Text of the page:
Back in 2010, when EGOTH, the government organisation responsible for Egypt’s hotels, pledged over $368m for the renovation of nine of the country’s historic properties (currently on hold), there was talk about also tackling the Continental-Savoy. There was a suggestion that it be saved and returned to use as a hotel. Sadly, even the most cursory look around makes completely clear what a total fantasy this is. As much as it grieves me to say this, there is no saving the Continental-Savoy – Cairo’s oldest surviving, if non-functioning, hotel. The building is too far gone. If we’re honest, it’s also of little architectural merit and totally unsuited to modern usage. The big fear is what might replace it. The omens are not good. The last time a historic building on Opera Square was razed and replaced, Cairo lost an exquisite little opera house and gained only a concrete muli-storey car park.

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The prolific Douglas Sladen and his overachieving friends

The scene in front of the terrace at the Continental Hotel complete with the boy with the crocodile on his head

What does a person have to do to make their mark on posterity? Douglas Sladen was an author and a journalist who was nothing if not prolific. Born in 1856, he turned out more than 60 books before his death in 1947. He was for a while the editor of Who’s Who, and also the literary editor of To-Day. He was at the centre of Edwardian London literary life and yet who now has ever heard of him?

I encountered him, figuratively speaking, in Egypt. He wrote a book called Oriental Cairo (1911) that contains some entertaining descriptions of what a tourist would have seen in that city back in the first decade of the 20th century. His second chapter is called ‘Street Life in Cairo as seen from the Continental Hotel’:

There is one great advantage in staying at the Continental Hotel for the two or three months of the Cairo season: you can see, without dressing to go out, the most roaring farce ever presented off the stage. The great hotel has a nice sunny terrace with a balustrade which looks out on the Street of the Camel—the Regent Street of Cairo—and the Eskebiya Gardens and a regular museum of touts. It is doubtful which could be satirised more successfully as a human Zoological Gardens, the people who sit on the terrace behind the railings, Americans chiefly, with a strong dash of Jews, Turks, and Infidels, which last name the Mohammedan applies to the Levantine—or the extraordinary collection of parasites in the street below.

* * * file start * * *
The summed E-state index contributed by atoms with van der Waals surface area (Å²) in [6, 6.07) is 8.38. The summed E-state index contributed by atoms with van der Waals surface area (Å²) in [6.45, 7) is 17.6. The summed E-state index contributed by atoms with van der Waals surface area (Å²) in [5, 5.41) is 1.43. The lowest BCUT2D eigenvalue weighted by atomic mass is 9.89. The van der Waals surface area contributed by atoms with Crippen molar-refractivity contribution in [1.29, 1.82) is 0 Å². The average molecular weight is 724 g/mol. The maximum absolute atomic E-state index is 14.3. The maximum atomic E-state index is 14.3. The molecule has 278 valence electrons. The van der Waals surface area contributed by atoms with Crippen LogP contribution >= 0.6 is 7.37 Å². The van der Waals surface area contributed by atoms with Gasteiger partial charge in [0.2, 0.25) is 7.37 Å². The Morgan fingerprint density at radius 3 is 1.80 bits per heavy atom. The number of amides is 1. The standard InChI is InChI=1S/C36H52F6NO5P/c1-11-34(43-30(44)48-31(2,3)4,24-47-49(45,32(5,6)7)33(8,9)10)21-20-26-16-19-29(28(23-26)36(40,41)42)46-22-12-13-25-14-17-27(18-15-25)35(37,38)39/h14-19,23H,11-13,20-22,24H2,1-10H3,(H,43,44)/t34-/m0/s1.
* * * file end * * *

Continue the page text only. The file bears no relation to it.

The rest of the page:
Those of the parasites, who are not dragomans have something to sell, generally something that no sane person would want to buy. The street Arab who walks about with a stuffed crocodile on his head must by this time be convinced of its unsaleability. He exhorts you to buy it, but so soon afterwards, without a real bargainer’s delay, invites you to take his photograph with it for a shilling.

I have seen stuffed crocodiles offered often, and once at least a live boa-constrictor and a live leopard—not a very old one—in a cage. Pigs in cages are comparatively common, and, as weight presents no difficulty to the Egyptian educated as a porter, men carry round all sorts of furniture for sale. I have seen men with quite large tables and cabinets on their backs patiently waiting for purchasers. I once saw a man with a palm-tree fourteen feet high on his head. Strawberry sellers are insistent in February, in spite of the fact that every foreigner knows or believes that their Egyptian vendors moisten the strawberries in their mouths whenever they look dusty.

You can read the whole of Oriental Cairo online here.

I assumed Sladen must have spent a considerable time in Egypt because he wrote no less than three weighty travel books about the place (the other two being Egypt and the English, 1908, and Queer Things About Egypt, 1910), as well as two novels set in the country. In fact, he was there just six months.